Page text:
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By Mark Ward
BBC News Online technology correspondent
Most gadgets that you own are arrogant snobs that resist, rather than embrace, the chance to talk to another piece of hardware.
Your phone does not know if you are watching an opera
With coaxing, and cables, they will swap data with their digital kin but most are happier keeping their own counsel.
They also tend to be blissfully unaware of their surroundings, and rarely change what they do to cope.
But gadgets look set to get smarter and more aware of the context around them thanks to some good design (and lots of technology).
Context is king
The majority of mobile phones in use in the UK are on second-generation (2G) networks that, at best, can locate a handset to within a 100m or so.
Such imprecision makes it hard to work out if users are close to a coffee shop, hospital, parking meter or cash machine.
Some services are starting to appear for such networks, such as TagandScan, which can label real world objects with tags that can be read only when you are in range.
The tags can either be public and read by anyone, or limited to a few friends. Eventually users might be checking the tags on a restaurant to see what the service was like before walking in off the street..
Such services will improve with third-generation (3G) networks which can locate handsets down to about 10-20 metres.
Slowly short-range radio technologies, such as Bluetooth, are helping gadgets learn more about their surroundings.
In Japan so-called contextual communication is growing rapidly.
Some folk are using their phones as active badges that let their owners know if any friends are in the same bar or area of town.
Others help look for new friends and partners by advertising the likes, dislikes, turn-ons and turn-offs to any other gadget that will listen.
Other handsets use good design to know about their surroundings. One handset fitted with a lightmeter rings loudly if it is in a dark bag but mutes the ring tone once it makes it into daylight.
Lorenzo Wood, chief scientist at technology research firm Oyster Labs, said technology has always constrained the way we communicate.
For instance, he says, telegraphy had a very rigid format for the writing and sending of messages. Only now is it becoming possible to shake off some of those constraints, he says.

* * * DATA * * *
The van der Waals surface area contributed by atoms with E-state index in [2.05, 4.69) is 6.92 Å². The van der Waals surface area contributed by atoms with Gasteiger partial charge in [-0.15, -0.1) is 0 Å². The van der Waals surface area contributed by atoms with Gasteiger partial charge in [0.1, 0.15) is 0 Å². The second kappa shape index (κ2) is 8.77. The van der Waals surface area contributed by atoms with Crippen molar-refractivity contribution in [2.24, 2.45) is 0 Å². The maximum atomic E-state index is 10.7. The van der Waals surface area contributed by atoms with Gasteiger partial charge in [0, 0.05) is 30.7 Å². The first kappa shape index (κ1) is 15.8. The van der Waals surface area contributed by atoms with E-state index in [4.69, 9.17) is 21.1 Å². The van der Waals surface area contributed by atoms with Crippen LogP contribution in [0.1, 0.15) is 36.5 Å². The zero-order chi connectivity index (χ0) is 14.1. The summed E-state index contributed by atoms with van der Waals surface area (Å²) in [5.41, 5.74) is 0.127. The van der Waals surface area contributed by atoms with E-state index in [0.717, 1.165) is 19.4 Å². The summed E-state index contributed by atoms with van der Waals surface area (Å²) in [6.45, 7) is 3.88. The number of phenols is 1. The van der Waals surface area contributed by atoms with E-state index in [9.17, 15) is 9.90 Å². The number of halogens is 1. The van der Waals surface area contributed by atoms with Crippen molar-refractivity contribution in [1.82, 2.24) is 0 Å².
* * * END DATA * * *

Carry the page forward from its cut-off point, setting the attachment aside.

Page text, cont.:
"We're looking at what can we do to improve a particular communication situation, how we can improve communication by identifying some aspects of context at one end," he says.
Possible examples include handsets that tell callers where you are so they can decide whether to continue with the call.
Their reaction might vary, he says, if they are told their friend is in the pub or in the car.
"Just communicating the fact that you are in a car would create an amount of tension because people are aware of that," he says. "You do not want to sound like you are fobbing them off but you could let your telephone do it for you."
"The telephone could be telling the caller what's going on, that the driver is slowing down and will talk to them soon."
Contextual communications could help hospitals
Handsets could ask if the call was urgent, if callers would rather leave a message or turn it into something like an instant message where each side of the chat says something and then waits for a response.
It is not just phone users that could benefit from gadgets that know more about who and where they are.
Andrew Ward, chief technology officer at Ubisense, said the firm was working on an ambient communication system that uses a technology called Ultra-Wideband (UWB).
This gives users enormous amounts of bandwidth over short distances and can act as a location system that pinpoints objects to within a few centimetres.
Mr Ward says Ubisense was developing a system for hospitals that helps people do their jobs better.
The UWB system could remotely configure any piece of kit fitted with a transmitter freeing nursing staff to care for patients.
The system can also work out who was holding a tablet PC and tune the information it was showing in response.
Nurses dispensing drugs would see different information to counsellors, consultants or doctors.
He says: "The gadgets have some idea of what is happening in the world around them and make people's lives easier or simpler."